There is more to that too. John Taylor Gatto wrote about elite schooling and their focus in different matters and how elite schooling is more like a networking experiment before you can enter in that exclusive club. But that is too far away from the topic, I'll leave some videos about that, from the most succinct to the most detailedExplained very well. This really explains why parents would spend hundreds of thousands in bribe money and/or really push their kids to study 80 hours a week to get their kid into an elite university when in theory the kid could go to a less famous university (assuming he/she is a fairly decent student), work very hard to get good grades, and transfer to the elite university in 2 years. My guess is such transfer students are also seen as second class within the elite universities and they lost valuable networking opportunities because the cliques are often formed in the freshman years.
"They only recruit at the most elite colleges, and they want recruits to be attractive, energetic, articulate, socially smooth, and have had elite personal connections, jobs, and extracurriculars. They don’t that much care about your grades, what you’ve learned, or what you did in your jobs or extracurriculars, as long as they were prestigious."
This helps explain why many highly competent people will do fairly well in organizations (to include politics), but often can't rise to the very top of the pyramid.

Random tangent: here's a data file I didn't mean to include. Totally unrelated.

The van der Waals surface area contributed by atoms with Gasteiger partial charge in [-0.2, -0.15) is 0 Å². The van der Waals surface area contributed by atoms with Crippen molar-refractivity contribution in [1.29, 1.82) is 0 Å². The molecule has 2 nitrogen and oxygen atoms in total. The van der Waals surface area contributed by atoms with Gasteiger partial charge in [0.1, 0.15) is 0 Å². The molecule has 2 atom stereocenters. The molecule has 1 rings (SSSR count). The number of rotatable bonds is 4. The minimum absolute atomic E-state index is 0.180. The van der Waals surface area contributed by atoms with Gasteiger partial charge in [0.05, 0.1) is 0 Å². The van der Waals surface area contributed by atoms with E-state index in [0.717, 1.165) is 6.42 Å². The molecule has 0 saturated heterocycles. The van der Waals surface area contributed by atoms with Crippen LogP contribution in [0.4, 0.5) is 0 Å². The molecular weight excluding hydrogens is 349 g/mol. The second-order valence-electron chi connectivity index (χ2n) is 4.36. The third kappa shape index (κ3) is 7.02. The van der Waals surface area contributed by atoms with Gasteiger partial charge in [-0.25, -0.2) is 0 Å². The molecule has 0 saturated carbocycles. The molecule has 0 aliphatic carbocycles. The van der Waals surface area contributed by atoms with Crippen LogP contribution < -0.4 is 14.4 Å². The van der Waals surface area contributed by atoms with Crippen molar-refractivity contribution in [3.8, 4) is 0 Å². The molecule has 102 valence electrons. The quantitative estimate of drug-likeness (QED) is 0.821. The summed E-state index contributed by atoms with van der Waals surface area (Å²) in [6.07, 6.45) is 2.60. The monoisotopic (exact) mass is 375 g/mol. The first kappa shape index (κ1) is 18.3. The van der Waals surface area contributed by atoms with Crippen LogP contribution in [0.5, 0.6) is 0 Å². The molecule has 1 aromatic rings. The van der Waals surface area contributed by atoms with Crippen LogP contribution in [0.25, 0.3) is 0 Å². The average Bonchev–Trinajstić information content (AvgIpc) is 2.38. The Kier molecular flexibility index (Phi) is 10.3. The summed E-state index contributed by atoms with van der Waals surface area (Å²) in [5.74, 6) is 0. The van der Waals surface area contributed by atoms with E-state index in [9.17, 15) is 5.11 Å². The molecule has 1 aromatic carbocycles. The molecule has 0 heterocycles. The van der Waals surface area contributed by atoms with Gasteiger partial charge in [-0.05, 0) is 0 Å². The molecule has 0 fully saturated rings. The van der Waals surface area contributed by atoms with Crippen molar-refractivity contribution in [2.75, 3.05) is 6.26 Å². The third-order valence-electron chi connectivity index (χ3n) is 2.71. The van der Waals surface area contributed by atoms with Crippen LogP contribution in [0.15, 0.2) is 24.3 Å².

Keep in mind that his writing is 30 years old. He observed that elite schools focused a lot in rethoric and dialects, both in writing and speaking. I won't post more about this because it is off topic but you can send me a private message.
Quoted from Classicallearner
Gatto studied the curriculums of the most prestigious private schools in America. He found 14 lessons taught at these elite institutions that are not taught to the general public.
1- Students form a unique theory on human nature. What makes people tick. The theory is derived from history, philosophy, theology, literature, and law.
2- Strong experience with active literacies: Reading, writing, and public speaking.
3- Insight into major institutional forms: courts, corporations, military, and education.
4- Repeated exercises in good manors and politeness.
5- Independent work – students drive 80% of workload.
6- Physical sports are a necessity.
7- Students form a “theory of access” on how to get access to any person or institution.
8- Responsibility is an essential part of the curriculum. Always take responsibility when offered and always deliver more than is asked.
9- Arrival at a personal code of standards. Students create their own standards of production and standards in morality.
10- Be at ease with the arts. Art, music, sculpting, architecture, painting, dance, design, literature, and drama.
11 The power of accurate observation and recording.
12- The ability to deal with challenges of all sorts. Can a shy student routinely engage in public speaking?
13- A habit of caution in reasoning to conclusions.
14- The constant development in the testing of judgment. Make long range predictions and the track how accurate they are.